The Commack Fire Department is among 109 fire departments in Suffolk County called to help battle the raging brush fires in the Ridge area. Commack Assistant Chief Peter Paccione said Commack had one engine report to assist, led by Commack Chief Kerian Keane.
"You’ve got some heavily wooded areas burnt out and a couple of homes. It was pretty intense," Paccione said, adding as he returned at 10 p.m. Monday, "But it’s looks like they are starting to get it under control."
Commack firefighters were asked to assist by keeping vigilant watch over several hot spots, making sure fires did not flare up. Several members were directly involved in helping extinguish local residents' homes and sheds.
Paccione called it a "severe situation," and said by his estimate that there were four to five homes burnt when he left the scene.
Suffolk County Executive Steve Bellone warned locals that as darkness has fallen, the dangers surround the raging brush fires in Ridge have grown – and it could be days before the fires are extinguished.
"This a rapidly shifting situation," Bellone said at a press conference Monday night, urging people to stay as far away from the scene as possible to let firefighters do their work. "This fire could go on for some time."
Three firefighters have been injured and treated at the Stony Brook University Burn center; one has been admitted with 2nd and 3rd degree burns.
No fatalities have been reported.
The 106th Air National Guard is on standby and ready to assist, as are state police. The goal, Bellone, is to make sure no firefighter is put in danger by an aerial water drop.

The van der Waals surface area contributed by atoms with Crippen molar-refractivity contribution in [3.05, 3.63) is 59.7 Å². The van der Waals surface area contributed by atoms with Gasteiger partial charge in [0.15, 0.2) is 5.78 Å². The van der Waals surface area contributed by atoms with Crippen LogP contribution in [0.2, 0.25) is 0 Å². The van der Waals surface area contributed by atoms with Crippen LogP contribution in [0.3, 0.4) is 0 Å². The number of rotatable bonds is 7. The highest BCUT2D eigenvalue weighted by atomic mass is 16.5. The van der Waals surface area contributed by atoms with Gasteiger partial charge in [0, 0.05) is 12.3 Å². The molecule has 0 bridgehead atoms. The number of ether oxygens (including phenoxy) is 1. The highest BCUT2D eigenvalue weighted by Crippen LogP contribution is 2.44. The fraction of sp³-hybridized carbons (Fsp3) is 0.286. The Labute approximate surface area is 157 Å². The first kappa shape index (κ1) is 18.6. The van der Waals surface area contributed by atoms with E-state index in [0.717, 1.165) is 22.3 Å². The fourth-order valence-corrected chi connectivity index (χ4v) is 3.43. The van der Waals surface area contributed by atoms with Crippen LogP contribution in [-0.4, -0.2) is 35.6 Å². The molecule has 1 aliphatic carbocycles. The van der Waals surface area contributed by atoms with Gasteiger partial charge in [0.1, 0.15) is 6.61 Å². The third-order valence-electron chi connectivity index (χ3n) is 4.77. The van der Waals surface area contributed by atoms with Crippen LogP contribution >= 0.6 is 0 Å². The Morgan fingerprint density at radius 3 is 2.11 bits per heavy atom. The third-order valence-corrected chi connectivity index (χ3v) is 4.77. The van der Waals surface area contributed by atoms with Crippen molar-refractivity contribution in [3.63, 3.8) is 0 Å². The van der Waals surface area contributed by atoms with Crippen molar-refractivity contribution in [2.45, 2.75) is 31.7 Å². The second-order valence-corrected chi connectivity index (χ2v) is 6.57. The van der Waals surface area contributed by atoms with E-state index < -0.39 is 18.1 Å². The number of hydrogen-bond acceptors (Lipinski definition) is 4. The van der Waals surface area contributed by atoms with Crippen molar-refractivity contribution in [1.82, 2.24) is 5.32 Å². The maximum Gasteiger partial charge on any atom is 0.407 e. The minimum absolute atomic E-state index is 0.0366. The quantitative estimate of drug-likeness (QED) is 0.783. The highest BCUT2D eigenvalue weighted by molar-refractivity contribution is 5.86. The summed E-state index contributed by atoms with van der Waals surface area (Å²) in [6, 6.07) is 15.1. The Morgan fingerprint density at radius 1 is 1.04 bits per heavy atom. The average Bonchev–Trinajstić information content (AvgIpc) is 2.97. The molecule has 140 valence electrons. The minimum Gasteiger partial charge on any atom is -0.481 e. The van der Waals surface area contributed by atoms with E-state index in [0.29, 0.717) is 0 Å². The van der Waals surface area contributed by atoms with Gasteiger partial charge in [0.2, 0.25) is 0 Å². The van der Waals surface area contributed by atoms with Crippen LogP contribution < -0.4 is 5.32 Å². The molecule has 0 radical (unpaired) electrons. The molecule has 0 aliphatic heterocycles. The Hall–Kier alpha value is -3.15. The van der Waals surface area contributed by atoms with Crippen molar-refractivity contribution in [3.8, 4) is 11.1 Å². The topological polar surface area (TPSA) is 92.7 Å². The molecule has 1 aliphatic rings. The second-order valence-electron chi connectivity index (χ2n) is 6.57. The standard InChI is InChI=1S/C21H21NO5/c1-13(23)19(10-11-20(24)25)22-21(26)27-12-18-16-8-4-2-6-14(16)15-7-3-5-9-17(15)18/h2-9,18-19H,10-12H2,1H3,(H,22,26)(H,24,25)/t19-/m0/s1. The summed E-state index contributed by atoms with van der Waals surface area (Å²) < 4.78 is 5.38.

According to a release issued by the U.S. Department of Energy's Brookhaven National Laboratory, the fire broke out at the Laboratory in the northern portion of the site, east of the Relativistic Heavy Ion Collidor complex. Officials said the laboratory's sewage treatment plant was evacuated as a precaution. The cause of the fire is unknown.
Two Manorville residences and one commercial building have been destroyed, and two additional homes are still on fire. The situation Bellone said is "as serious as it gets," the most serious brush fires since 1995.
Currently, 236 homes are without power and the county is coordinating with the Long Island Power Authority and National Grid.
The Primrose Path area of Manorville has also been evacuated.
Fires are still not contained and are moving in a southeasterly direction. It is not yet clear how the fires started.
A Manorville fire truck was destroyed in the blaze.
Bellone asked that residents do not call 911 unless it is an emergency as phone systems are overloaded.